Determine the constant of proportionality in tables, and use it to find missing values.
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If you need to adapt or shorten this lesson for remote learning, we suggest prioritizing Anchor Problem 1 (benefits from worked example). Find more guidance on adapting our math curriculum for remote learning here.
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Randy is driving from New Jersey to Florida. Every time Randy stops for gas, he records the distance he traveled in miles and the total number of gallons of gas he used.
Gallons of gas used | 2 | 4 | 8 | 10 | 12 | |
Miles driven | 54 | 189 | 216 |
Grade 7 Mathematics > Module 1 > Topic A > Lesson 3 of the New York State Common Core Mathematics Curriculum from EngageNY and Great Minds. © 2015 Great Minds. Licensed by EngageNY of the New York State Education Department under the CC BY-NC-SA 3.0 US license. Accessed Dec. 2, 2016, 5:15 p.m..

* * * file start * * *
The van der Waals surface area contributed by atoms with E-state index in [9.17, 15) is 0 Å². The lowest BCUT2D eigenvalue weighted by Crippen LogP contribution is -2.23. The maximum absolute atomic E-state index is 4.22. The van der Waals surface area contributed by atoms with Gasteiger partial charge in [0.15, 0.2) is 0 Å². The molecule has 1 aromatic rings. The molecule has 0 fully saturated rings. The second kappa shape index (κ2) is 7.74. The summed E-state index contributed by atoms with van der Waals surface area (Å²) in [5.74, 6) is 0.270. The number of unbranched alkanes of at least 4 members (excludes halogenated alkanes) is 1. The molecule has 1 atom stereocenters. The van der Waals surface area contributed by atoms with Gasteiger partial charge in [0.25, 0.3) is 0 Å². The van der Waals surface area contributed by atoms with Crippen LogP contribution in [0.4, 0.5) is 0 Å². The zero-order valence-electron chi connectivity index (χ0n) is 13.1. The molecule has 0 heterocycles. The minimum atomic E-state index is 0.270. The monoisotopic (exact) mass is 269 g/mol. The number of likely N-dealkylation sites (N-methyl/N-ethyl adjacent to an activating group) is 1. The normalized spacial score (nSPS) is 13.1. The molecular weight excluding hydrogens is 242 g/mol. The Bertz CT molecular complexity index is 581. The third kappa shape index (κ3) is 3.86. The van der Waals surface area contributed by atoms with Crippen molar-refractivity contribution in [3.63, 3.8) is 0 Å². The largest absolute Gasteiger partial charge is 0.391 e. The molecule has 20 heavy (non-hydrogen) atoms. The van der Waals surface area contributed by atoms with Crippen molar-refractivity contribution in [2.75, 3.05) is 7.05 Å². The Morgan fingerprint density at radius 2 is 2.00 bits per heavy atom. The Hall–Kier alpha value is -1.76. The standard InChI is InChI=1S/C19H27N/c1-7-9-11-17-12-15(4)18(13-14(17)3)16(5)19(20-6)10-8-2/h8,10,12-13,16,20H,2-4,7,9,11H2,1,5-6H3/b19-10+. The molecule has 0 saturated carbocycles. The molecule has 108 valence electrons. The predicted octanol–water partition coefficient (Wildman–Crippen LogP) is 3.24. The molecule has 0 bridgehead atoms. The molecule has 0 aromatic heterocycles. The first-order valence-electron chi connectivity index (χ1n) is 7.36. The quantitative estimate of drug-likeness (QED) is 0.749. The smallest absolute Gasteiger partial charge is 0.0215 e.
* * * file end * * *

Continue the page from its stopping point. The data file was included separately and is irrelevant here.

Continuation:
Two water hoses are pouring water into two separate pools. Alex measures the volume of the water in each pool after different amounts of time and records the information in the two tables below.
Hose A | |
Time (min) | Volume (liters) |
2 | 36.7 |
3 | 55.05 |
5 | 91.75 |
8 | 146.8 |
Hose B | |
Time (min) | Volume (liters) |
2 | 42.8 |
4 | 85.6 |
7 | 126 |
10 | 165 |
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The following resources include problems and activities aligned to the objective of the lesson that can be used to create your own problem set.
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In science class, you measure the mass and volume of different pieces of aluminum. You determine that there is a proportional relationship between mass and volume. The data on four samples of aluminum is shown in the table.
Volume (cm$$^3$$) | Mass (g) |
4 | 10.8 |
7 | 18.9 |
12 | 32.4 |
18 | 48.6 |
After you put your scale away, you realize that you forgot to find the mass of one more piece of aluminum. The volume of the piece of aluminum is 10 cm$${^3}$$. Can you determine the mass without taking your scale back out?
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